The weight of your dog will vary over the years throughout its lifetime. Age, breed, health conditions, and whether or not the dog is neutered all play a role in weight. However, if you notice your dog unexpectedly experiencing sudden signs of losing weight, this could indicate a serious problem. While not all abrupt weight loss has a chronic condition as its culprit, speaking to your veterinarian is in order as soon as you can get an appointment. The vet will help you work out your dog’s problem and arrange for an effective treatment plan. This visit will help answer the question: why is my dog losing weight? Unexplained weight loss in dogs may be worrying but there are many factors you should know while you wait for your appointment.
Healthy Weight Ranges
You can find charts to guide you toward your dog’s ideal weight according to breed online. However, you can make a cursory examination yourself to determine if your dog’s weight is ideal. On a regular basis, run your hands along your dog’s ribcage. Is it easy to feel the ribs? Does a significant layer of fat lie over the ribs? Look down at your dog from a height. Is a definite waistline visible? Or does the dog’s waist area blend with the hips? Examine your dog, taking a side view this time. Once again, is a waistline visible? On the contrary, is it a straight line back from the chest to the hind legs?
Questions to Ask When Your Dog is Losing Weight
When sudden weight loss strikes your dog, do not panic. Consider some questions to help your veterinarian ascertain the source of the problem. Has there been a change to your dog’s drinking habits, appetite, diet, feces, urination, mobility, breathing, or behavior? How long ago did you notice the presence of unexplained weight loss? Is it possible your dog got into any toxins? Also make note of any medications you use on your dog for flea, heartworm, and intestinal worm prevention and control.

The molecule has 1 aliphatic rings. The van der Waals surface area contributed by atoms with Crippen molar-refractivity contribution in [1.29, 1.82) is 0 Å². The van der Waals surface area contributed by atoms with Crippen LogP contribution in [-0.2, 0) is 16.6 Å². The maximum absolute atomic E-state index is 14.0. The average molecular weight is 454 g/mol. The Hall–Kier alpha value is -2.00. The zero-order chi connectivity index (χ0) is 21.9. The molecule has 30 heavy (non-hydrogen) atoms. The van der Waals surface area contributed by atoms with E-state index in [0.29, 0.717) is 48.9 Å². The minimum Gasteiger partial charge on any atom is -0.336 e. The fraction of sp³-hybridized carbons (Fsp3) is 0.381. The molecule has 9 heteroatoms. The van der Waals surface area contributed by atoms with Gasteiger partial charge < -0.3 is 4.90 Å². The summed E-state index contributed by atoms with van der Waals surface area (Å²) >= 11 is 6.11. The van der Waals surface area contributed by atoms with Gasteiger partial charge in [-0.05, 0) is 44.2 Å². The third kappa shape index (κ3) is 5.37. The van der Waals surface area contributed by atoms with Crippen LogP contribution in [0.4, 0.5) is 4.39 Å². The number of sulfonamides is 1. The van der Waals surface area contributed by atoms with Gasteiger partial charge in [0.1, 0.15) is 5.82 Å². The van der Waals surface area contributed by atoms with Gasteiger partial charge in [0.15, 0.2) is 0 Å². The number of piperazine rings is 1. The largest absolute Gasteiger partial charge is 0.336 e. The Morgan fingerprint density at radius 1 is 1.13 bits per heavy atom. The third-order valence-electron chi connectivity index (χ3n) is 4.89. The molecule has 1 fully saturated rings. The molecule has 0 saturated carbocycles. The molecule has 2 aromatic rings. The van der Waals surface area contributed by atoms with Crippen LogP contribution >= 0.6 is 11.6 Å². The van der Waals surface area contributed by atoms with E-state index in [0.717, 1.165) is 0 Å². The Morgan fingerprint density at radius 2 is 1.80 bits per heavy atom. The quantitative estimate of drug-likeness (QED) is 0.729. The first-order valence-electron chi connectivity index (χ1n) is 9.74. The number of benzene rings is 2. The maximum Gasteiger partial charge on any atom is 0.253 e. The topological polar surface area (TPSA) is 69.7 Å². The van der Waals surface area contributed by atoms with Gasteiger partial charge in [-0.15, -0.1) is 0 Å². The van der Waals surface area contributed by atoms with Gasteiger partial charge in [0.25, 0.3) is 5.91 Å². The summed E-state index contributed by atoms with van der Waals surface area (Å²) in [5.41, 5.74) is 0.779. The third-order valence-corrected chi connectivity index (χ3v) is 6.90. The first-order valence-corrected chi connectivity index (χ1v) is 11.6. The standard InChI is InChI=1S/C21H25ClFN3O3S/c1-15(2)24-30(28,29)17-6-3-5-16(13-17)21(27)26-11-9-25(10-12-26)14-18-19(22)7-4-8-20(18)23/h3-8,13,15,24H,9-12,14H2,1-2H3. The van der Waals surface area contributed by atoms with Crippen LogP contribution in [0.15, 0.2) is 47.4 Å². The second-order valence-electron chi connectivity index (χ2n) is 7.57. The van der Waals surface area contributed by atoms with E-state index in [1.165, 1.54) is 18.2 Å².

When to Worry About Your Dog’s Sudden Weight Loss
If your dog has lost more than a tenth of its normal body weight, this event is considered clinically significant. An example would be a healthy large dog weighing seventy pounds, the standard for its breed. If this dog lost more than seven pounds, the loss would be significant in a clinical sense. Many causes can be at the root of less significant weight loss. Changes in activity level, diet, stress levels, environment, or the addition of new tenants or pets can lead to weight loss that is seldom significant or permanent.
When a Dog is Losing Weight While Still Eating
A healthy appetite that persists while your dog is losing weight can have many causes. Your dog may grow slimmer for a number of reasons, but it is never normal if you have not placed your dog on a deliberate diet. Your veterinarian can help determine the cause of the weight loss and explain the treatment options available.
Diseases do not cause all cases of canine weight loss. Changing up your dog’s food is among the most common causes of this problem. Even if you maintain the same kibble brand, the manufacturer may make changes that impact your dog’s weight. If an adjustment to the recipe offers up tenth fewer calories than the previous formula, your dog will start to show signs of losing weight if you dish up the same old amount.
Intestinal parasites used to be a much more common cause of losing weight, but they remain a viable risk. Most dog owners make use of monthly treatments against heartworms and intestinal parasites, but some do not, and even those who do can find their dogs infected with other types of parasites. Many treatments, for example, cannot kill whipworms. Intestinal parasites are problematic because they consume what your dog eats, depriving your pup of those required nutrients. Other symptoms caused by these tiny pests include diarrhea, increased gas, swelling of the abdomen, dehydration, and vomiting. Fortunately, fecal exams make the diagnosis of intestinal parasites easy. A broad-spectrum dewormer can remedy the problem.